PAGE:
Space and Time Running Amok
So what's up with Tolstoy starting the story with Ivan's funeral? If you think about it, that's only one respect in which the pacing of this novella is strange. We start the story after the main character has already died, we spend the next two chapters flying through 44 years of his life, and then we spend the remaining nine chapters on his last months. Sometimes the narrator will focus on a particular day, other times he'll just describe "the way Ivan was" for some period (days, weeks, months) during his illness.
There is something of a method to this madness, though. If you think about it, excluding the first introductory chapter, time in the book continuously shrinks. Chapter 2 covers more than 40 years, the following chapter deals with three and a half years, the next chapter addresses several months or so, and the last five chapters cover a matter of weeks. The narrator tells us near the end of the last chapter that Ivan experiences all of his revelation "in a single instant, and the meaning of that instant did not change" (12.15-16). To the people watching Ivan, that moment would have occurred over several hours. So, if we want to take Ivan's time as our base, time in the novella contracts from a long span of years at its beginning to a single instant at its end.
Not only that, space shrinks too. Since Chapter 2 covers as much time as it does, its physical setting is huge; Ivan travels to several different provinces in the course of it. The setting for Chapter 3 is "St. Petersburg," in which Ivan finds his house. For the next few chapters, much of the action takes place in the house, but Ivan is still traveling around the city (to see doctors, to go to work, etc.). After a certain point he becomes homebound, until by Chapter 10 he no longer leaves his sofa, on which he presumably dies. More and more of the narrative also moves to Ivan's head as the story progresses, culminating in his experience of the light. His experience of time and his state of mind at that point are different from what everyone else sees. It's as if Ivan's world has contracted spatially until it's finally shrinks even beyond his body to his soul.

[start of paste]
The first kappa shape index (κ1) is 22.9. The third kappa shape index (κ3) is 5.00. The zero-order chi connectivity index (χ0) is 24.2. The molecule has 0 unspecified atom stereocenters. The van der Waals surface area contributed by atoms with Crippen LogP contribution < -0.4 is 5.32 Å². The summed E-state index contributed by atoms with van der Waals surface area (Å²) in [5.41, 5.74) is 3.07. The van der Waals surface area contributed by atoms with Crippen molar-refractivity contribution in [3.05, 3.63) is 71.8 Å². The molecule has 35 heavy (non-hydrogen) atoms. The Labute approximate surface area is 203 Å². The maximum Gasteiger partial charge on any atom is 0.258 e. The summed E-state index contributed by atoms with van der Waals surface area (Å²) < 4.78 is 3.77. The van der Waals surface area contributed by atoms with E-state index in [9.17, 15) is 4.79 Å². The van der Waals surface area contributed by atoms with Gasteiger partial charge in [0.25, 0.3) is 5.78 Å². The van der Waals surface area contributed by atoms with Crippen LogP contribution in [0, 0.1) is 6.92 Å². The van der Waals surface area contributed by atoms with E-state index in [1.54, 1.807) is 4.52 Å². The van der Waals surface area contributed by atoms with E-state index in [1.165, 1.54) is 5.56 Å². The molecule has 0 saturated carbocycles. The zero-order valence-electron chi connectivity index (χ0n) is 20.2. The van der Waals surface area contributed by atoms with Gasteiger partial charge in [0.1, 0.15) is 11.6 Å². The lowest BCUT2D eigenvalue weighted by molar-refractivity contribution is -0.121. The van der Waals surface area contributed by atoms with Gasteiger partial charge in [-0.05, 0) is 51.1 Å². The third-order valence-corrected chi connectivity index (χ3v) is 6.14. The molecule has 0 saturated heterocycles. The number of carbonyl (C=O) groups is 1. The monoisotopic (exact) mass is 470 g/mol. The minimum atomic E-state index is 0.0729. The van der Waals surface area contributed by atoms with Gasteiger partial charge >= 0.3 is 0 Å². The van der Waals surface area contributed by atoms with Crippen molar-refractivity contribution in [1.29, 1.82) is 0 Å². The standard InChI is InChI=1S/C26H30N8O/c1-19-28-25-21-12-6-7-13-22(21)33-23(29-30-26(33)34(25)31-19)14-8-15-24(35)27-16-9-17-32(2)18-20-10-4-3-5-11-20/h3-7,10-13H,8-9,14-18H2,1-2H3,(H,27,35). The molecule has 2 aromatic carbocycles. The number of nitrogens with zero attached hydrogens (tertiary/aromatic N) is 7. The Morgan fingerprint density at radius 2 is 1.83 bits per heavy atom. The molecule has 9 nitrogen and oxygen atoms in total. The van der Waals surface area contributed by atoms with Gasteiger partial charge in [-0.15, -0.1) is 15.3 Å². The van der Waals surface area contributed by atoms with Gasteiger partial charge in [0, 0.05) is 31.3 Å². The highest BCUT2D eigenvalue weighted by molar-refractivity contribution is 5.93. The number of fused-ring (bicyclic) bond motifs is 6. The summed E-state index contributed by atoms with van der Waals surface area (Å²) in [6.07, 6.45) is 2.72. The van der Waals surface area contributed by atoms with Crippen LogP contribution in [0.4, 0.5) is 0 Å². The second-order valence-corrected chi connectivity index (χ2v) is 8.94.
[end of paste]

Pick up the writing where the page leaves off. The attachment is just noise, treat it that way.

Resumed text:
It's a nifty effect, but why does Tolstoy do this? What do you think about it? We think that one possible explanation is that it focuses the story in a very noticeable way on Ivan, and more specifically, on Ivan's soul. To be saved from his false life, Ivan has to leave the entirety of his past and all of the false outside world behind. It is only within his own soul that Ivan is able to find real life.
That Ivan's last moments are wholly internal and somehow frozen in time suggest that he has finally entered the spiritual world. The whole narrative – and his whole life – can then be seen as leading him to that point.
It's interesting to note, though, that Ivan reaches that point at the same moment that he's touched by someone from the outside – by his son. He's also able to reach out to his family in compassion for the first time at that moment, and think beyond his own selfishness. But this comes only after he's retreated all the way inside himself.
Now, how about that first chapter? We don't really have a suggestion for how you can fit it into the overall construct of the story. Wouldn't it have been strange if Tolstoy had just started at Chapter 2, with that very condensed version of Ivan's life story? It feels more natural to begin with some kind of prelude, and if the story ends with Ivan's death, it's got to be either before his birth or after his death. Ivan's death frames the rest of the story and puts into context the rest of his life. We know that we are looking back on a life already lived.